The cylinder 143 is supported in the frame 1 by means of an extension 144 pinned to a bearing 145 mounted on a lug 146 connected to the frame 1. The support members 138 are ixed to the bearing 145 and through a member 147 to a lug 148 also fixed to the lframe 1. When air is properly applied within the cylinderr143 and the rod 142 moved to the right as viewed in Figure 23 the frame 2 will be pushed upwardly and the rails 101 pulled downwardly. Thus it will be apparent that such movement of the rod 142 will cause the links 139 to move about the shafts 136 in a counter-clockwise path as viewed in Figure 23. This in turn will cause the links 132 to move in a counterclockwise direction with the result that the member 134 is pulled downwardly and the member 131.pushed upwardly. And since the rails 101 are connected through the member to the member 134 and the frame 2 is connected to the right end of the link 132 through the member 131, it will be apparent that such frame 2 will be moved upwardly and the rails 101 downwardly.
A switch 149, when engaged by the carriage 3 upon completion of its movement to the right as viewed in Figure 23, will actuate the cylinder 143 so that upward movement of the frame 2 does not occur until completion of movement of the carriage 3 towards the station 90. A switch 150 will be engaged by the member 141 when upward movement of the frame 2 is completed and it will be understood that such switch 150 will actuate the cylinder 125 to effect movement of the carriage 3 away from the station 90. For the sake of simplicity detail connections between the switches 149, 150 and their respective cylinders have been omitted; such arrangements are well known in the art.
When the mechanisms have been actuated as just described the positions of the various parts will be as illustrated in Figure 25. In this iigure it will be observed that the carriage 3 has completed its movement to the station 90 and the jaws 4 have been actuated, as will be described shortly so that they engage the workpiece P. In addition the cylinder 143 has been actuated so as to raise the Iframe 2 and lower the bars 101. As this happened the pieces P1 and P2 which originally were supported on the bars 101 have been transferred to the bars 100 carried on the carriage 3. The switch 150 having just been engaged by the member 141 the carriage 3 will now -move away from the station 90.
It will be apparent that after the carriage 3 has moved to its left limit as seen in Figure 25 a second switch, not shown, will be engaged to cause the cylinder 143 to move the rod 142 to the left so as to lower the frame 2 and raise the rails 101. This will result in the workpiece P being placed on the rail 101 in the position of P1 of Figure 23. Similarly the piece P1 of Figures 23 and 25 would then be moved over to the position of P2, In this manner, as before, a series of workpieces may be taken from the station 90 and moved away therefrom in successive steps.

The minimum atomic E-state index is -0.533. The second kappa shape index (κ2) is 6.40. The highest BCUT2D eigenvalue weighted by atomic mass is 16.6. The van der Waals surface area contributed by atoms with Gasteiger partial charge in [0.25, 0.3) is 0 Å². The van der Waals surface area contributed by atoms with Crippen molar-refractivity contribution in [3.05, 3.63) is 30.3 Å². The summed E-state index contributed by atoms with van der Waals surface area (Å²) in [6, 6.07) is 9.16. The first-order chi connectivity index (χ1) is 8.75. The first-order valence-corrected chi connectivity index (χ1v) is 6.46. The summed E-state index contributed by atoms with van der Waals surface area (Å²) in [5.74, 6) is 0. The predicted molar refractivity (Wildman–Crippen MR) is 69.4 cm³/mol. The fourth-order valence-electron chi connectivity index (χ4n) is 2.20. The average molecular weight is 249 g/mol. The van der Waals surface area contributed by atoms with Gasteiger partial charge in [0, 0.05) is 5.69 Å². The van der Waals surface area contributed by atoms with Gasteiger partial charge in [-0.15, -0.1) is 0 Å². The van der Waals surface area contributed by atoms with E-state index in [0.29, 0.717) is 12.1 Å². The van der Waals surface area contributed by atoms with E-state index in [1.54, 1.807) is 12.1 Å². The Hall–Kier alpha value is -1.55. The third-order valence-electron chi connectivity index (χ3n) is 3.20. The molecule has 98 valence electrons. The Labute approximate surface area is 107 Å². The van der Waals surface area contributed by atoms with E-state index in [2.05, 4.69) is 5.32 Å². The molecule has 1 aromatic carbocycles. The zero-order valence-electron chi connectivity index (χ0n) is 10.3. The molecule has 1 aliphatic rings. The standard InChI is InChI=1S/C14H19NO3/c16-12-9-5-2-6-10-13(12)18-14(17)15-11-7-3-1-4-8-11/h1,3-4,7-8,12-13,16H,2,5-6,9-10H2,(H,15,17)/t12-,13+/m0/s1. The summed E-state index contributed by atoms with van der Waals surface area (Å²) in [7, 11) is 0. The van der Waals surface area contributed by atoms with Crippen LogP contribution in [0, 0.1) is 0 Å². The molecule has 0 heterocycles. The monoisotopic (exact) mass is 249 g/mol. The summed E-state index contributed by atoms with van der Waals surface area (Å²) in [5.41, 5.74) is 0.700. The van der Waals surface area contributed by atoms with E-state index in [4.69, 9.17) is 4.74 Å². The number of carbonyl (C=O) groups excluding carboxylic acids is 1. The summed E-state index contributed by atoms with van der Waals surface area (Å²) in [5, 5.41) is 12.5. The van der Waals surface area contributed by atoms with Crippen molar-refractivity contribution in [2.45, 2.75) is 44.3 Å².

Pneumatic clamping mechanism In Figures 26 through 29 I have illustrated a clamping mechanism for use in the embodiment of Figures 23 through 25.
Mounted on the carriage 3 is a member 151 to which is iixed a sleeve 152. A cylinder 153 engages the member 151. This cylinder has a piston, not shown, to which is iixed a piston rod 154.
The rod 154 engages a member 155. Fixed to the member 155 is another member 156. Actually the member 156 may shift slightly with respect to the member 155. The member 156 is normally maintained in the position shown in Figure 26 by means of detent means generally indicated at 157.
A sleeve 158 is attached to the member 156. This sleeve carries stops 159 and 160 which are adapted toengage lthe iixed sleeve 152. Bearing members 161 permit sliding movement of the sleeve 158 within the fixed sleeve 152.
The detent means just referred to are perhaps best seen in Figure 29. Here it will be observed that the member 155 has been provided with a socket 162 and a somewhat enlarged socket 163. The spring 164 and member 157 normally keep the ball 165 engaged within the socket 162 as best seen in Figure 26. Referring again to Figure 29 it will be seen that the member 155 has a depending pin 166 which is located within an orifice 167 provided in the member 156.